On “Drunken” Christianity

Today, many Americans will be celebrating Cinco de Mayo, a holiday celebrated in America and Mexico that commemorates the Mexican Army’s victory in the Battle of Pueblo. In America, most of the celebration is accompanied by copious amounts of partying. Unlike most Americans, I see today as a different sort of holiday: the 201st birthday of Søren Kierkegaard. Kierkegaard’s thought offers an interesting reflection for us on this tequila-drenched holiday.For Kierkegaard, the Modern Age has ushe … [Read more...]

Un-sandwiching Holy Saturday: Reclaiming the Discipline of Waiting

Holy Saturday tends to gets sandwiched between Good Friday and Easter. I want to make the case that it is actually quite important.It is, at its essence, about waiting. Christ's disciples were awaiting persecution by the Romans and rabbis. We now are await the return of Christ. It is about waiting in limbo, in between stages, caught in the middle of the death of Good Friday and the life of Easter.It is, thus, an apt metaphor for this earthly life. As Christians we have died to our old … [Read more...]

Omnivory and Christianity

I am a troubled omnivore. Or more precisely: I am a troubled, Christian omnivore. I eat meat, but I do not do so without caution and without doubts; and it is my Christianity that is responsible for much of this caution and many of these doubts.I find the relationship between the Christian and food a very complicated one. On the one hand, the Christian is uniquely situated to recognize the sacramentality of the eating act (and with it, to take his food with a heaping portion of delight and … [Read more...]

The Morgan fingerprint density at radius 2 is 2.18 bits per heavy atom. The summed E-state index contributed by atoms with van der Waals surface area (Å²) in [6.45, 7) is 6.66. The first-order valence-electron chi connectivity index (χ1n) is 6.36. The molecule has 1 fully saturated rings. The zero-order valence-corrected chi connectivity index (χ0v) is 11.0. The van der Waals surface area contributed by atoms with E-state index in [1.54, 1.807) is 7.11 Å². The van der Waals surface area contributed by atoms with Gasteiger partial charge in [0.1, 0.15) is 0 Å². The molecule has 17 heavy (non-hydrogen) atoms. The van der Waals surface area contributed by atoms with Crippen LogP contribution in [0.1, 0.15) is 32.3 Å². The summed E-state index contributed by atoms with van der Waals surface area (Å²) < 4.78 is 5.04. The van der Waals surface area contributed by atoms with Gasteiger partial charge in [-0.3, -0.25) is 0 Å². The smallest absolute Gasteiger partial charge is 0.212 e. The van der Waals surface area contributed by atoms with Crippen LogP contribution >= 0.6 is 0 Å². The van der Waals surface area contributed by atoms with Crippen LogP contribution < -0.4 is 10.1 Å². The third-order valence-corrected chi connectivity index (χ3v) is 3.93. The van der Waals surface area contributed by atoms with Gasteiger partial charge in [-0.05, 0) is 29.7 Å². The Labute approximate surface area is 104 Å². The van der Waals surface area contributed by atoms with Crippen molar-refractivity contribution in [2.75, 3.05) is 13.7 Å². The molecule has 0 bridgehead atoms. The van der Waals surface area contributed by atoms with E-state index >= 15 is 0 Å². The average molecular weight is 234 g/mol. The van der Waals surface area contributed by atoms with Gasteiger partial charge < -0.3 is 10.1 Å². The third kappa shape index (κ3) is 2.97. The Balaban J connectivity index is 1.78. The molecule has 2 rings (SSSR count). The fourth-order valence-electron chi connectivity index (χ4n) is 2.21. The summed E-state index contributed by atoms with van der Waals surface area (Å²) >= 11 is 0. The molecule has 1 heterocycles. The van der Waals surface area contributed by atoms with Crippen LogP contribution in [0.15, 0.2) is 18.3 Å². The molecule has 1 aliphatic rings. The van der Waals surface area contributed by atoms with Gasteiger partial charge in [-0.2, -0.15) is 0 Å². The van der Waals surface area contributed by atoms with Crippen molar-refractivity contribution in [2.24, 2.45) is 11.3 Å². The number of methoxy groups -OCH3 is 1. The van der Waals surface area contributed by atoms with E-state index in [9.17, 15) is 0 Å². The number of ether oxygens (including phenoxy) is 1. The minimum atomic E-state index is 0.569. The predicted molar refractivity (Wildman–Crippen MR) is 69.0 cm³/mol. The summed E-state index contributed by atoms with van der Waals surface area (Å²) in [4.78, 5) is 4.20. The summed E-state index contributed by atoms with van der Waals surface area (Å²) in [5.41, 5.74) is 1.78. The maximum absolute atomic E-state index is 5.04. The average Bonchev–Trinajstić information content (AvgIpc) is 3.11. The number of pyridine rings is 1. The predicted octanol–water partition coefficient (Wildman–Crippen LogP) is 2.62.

Like a Child

As the oldest of seven kids, I’ve done my fair share of wiping dirty faces, checking for closet monsters, and speculating as to why the sky is blue. But I also grew up in a church that encouraged “child-like faith.” In that church, this phrase was often shorthand for, “We don’t have answers for this, but having questions and worrying about it shows a lack of faith.” Sometimes “this” was a problem the Church has struggled with for ages, such as the problem of suffering, but sometimes it referred t … [Read more...]

Winter’s Humbling

Cuttings of yellow forsythia bloom on my coffee table as March threatens its last (fingers crossed) snowstorm... Finally. I confess a sigh of relief at the resurgence of sunshine, warmth and colors other than brown, gray and white. Winter's grip on the Earth is growing weak in the face of spring's insistent return, yet its bleak work has primed me for the impudent  joy of crocuses blooming beside melting snowdrifts. Like winter's firm discipline has prepared the tired earth for sprouting seeds, … [Read more...]

A Brief Theology of Coffee

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 The season of Lent has come, and I’ve spent the past weeks watching my more liturgical friends drop off Facebook and refuse beers, chocolate, and Netflix references. This season leaves me feeling guilty, not so much because I’m not giving up anything for Lent, but because I didn’t remember that it was Lent until I saw a friend post “Ash Wednesday” on Facebook. My spiritual calendar has been reduced to social media posts, which I now feel guilty about reading anyway.To cover this gui … [Read more...]

Jesus of Nazareth: A Savior with a Hometown

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 Seamus Heaney. Wendell Berry. William Wordsworth. Robert Frost. In my childhood exploration of words and books, I discovered these poets weaving tapestries of grandeur with the homespun yarn of the mundane. They unearthed to me the vastness of space in the soil beneath their toes and the glorious weight of people, time and place in the familiarity of walls, wheelbarrows, and water. Recently I opened a book of prose that paints a similar picture of the practical and profound. Reading … [Read more...]


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